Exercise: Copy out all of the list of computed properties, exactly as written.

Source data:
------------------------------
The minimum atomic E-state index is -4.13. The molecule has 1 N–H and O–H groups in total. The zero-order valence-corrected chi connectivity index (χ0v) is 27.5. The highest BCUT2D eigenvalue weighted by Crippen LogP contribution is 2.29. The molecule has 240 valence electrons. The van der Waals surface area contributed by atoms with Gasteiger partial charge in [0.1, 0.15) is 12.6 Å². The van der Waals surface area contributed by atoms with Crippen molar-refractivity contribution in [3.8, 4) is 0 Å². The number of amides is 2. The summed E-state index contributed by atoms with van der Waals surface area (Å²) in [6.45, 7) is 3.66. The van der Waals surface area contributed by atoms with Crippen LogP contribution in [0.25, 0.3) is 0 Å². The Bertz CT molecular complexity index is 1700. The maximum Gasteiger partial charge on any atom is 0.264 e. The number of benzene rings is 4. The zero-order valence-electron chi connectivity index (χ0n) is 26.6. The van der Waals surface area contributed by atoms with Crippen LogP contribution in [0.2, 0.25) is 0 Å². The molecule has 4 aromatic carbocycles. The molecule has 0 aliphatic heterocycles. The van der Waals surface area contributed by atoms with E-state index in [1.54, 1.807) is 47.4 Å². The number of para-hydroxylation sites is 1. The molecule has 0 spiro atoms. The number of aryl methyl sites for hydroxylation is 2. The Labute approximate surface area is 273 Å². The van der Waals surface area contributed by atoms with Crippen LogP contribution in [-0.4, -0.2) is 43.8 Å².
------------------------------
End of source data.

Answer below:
The minimum atomic E-state index is -4.13. The molecule has 1 N–H and O–H groups in total. The zero-order valence-corrected chi connectivity index (χ0v) is 27.5. The highest BCUT2D eigenvalue weighted by Crippen LogP contribution is 2.29. The molecule has 240 valence electrons. The van der Waals surface area contributed by atoms with Gasteiger partial charge in [0.1, 0.15) is 12.6 Å². The van der Waals surface area contributed by atoms with Crippen molar-refractivity contribution in [3.8, 4) is 0 Å². The number of amides is 2. The summed E-state index contributed by atoms with van der Waals surface area (Å²) in [6.45, 7) is 3.66. The van der Waals surface area contributed by atoms with Crippen LogP contribution in [0.25, 0.3) is 0 Å². The Bertz CT molecular complexity index is 1700. The maximum Gasteiger partial charge on any atom is 0.264 e. The number of benzene rings is 4. The zero-order valence-electron chi connectivity index (χ0n) is 26.6. The van der Waals surface area contributed by atoms with Crippen LogP contribution in [0.2, 0.25) is 0 Å². The molecule has 4 aromatic carbocycles. The molecule has 0 aliphatic heterocycles. The van der Waals surface area contributed by atoms with E-state index in [1.54, 1.807) is 47.4 Å². The number of para-hydroxylation sites is 1. The molecule has 0 spiro atoms. The number of aryl methyl sites for hydroxylation is 2. The Labute approximate surface area is 273 Å². The van der Waals surface area contributed by atoms with Crippen LogP contribution in [-0.4, -0.2) is 43.8 Å².